This I know for sure -- marriage doesn't solve any problems, it just changes the problem set. It's not a panacea. It makes one better simply because of the necessity to consider "the other," but it does not solve you self-image problem, or even your loneliness. I recommend marriage, but you need the right expectations.I concur, and I would add one fine secret to being successful in marriage is learning how to be content in the Lord in singleness. Notice I didn't suggest you should be self-sufficient. Notice I didn't say you should learn how to bide your time.
When a single person submits themselves to the Lord, the heart should be such that one may greatly desire marriage, but prepares for a life in case the Lord does not bring them such a blessing. It is a sacrificial heart that God requires, I believe, to prepare them for the very kind of sacrifice a person is required of in marriage.
John notes "it does not solve your self-image problem," and I cannot think of a stronger comment than that. If you are craving marriage because you think it will make you a better person, you have been deceived into not trusting in the Lord to make you whole. If this is your position, you have turned marriage into something of an idol. I think it's important to note marriage is about what you are willing to do for your spouse, not the expectation of someone serving you -- although it's important to find a spouse who has the attitude of service.
If marriage is to mirror the Christ/Church relationship, then the man must understand his priestly role in marriage. This does not make man the king of the castle. Quite the contrary. Jesus said to be a leader, you must take the role of the servant. He did this, even so far as taking on the curse of sin and death. By relationship, the wife takes the role of the Church. This does not mean she is to worship her husband, but as the man serves the wife, she is to honor the man as the Church is to honor Christ. This is not to say the woman is wholly subservient, but if her husband is properly leading by serving, I sincerely doubt any wife would be complaining about her role in marriage.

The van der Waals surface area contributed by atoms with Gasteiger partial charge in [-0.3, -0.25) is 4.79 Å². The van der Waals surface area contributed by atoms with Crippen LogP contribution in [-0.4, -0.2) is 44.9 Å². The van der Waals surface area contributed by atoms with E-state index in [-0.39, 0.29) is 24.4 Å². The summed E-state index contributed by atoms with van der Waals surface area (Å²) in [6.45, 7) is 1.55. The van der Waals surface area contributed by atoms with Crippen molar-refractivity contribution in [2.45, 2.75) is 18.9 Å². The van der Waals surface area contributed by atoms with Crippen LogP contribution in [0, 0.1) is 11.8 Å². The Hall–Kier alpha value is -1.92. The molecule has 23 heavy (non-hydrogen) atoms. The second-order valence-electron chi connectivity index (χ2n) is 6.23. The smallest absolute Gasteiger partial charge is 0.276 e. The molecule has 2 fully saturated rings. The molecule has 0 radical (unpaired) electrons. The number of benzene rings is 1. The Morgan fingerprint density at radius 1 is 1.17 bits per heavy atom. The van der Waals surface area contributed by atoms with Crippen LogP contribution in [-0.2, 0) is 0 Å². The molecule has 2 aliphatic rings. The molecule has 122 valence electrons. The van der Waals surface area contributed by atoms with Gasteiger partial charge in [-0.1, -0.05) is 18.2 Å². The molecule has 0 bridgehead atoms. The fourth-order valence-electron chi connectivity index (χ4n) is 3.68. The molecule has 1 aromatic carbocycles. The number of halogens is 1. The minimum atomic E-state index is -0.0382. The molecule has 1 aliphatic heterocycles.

John comments that marriage doesn't even solve your loneliness, and I also find this to be a profound statement about the necessity of first finding our relationship with the Lord. If God is not first in your life, if you are not seeking the Holy Spirit to fill you up for service, you bring nothing to the table in your marriage. Without God, you are bringing your own flesh, and you are likely to suck the life out of your spouse.
Being single is difficult and complicated. You cannot force contentment, but God does not ask you to do so. I found I was best at being single when I wasn't attempting to live fast and free. When I made sacrifices, when I freely gave of my time to the Body, when was not idle, when I was not measuring up every single woman and their potential benefit as my wife, this is when I was content. I did not seek marriage, it just found me, as God just led me to this wonderful woman while I was busy serving Him.
I could not have picked a better wife on my own. I would not be so vulgar as to turn God into a heavenly matchmaker, but I do believe there is wisdom in letting God work these things out while you focus on your higher calling in the Body. There is a blessing, not only in the better life God will bring you, but in the similarities of a sacrificial heart that are required in both serving the Body and a spouse.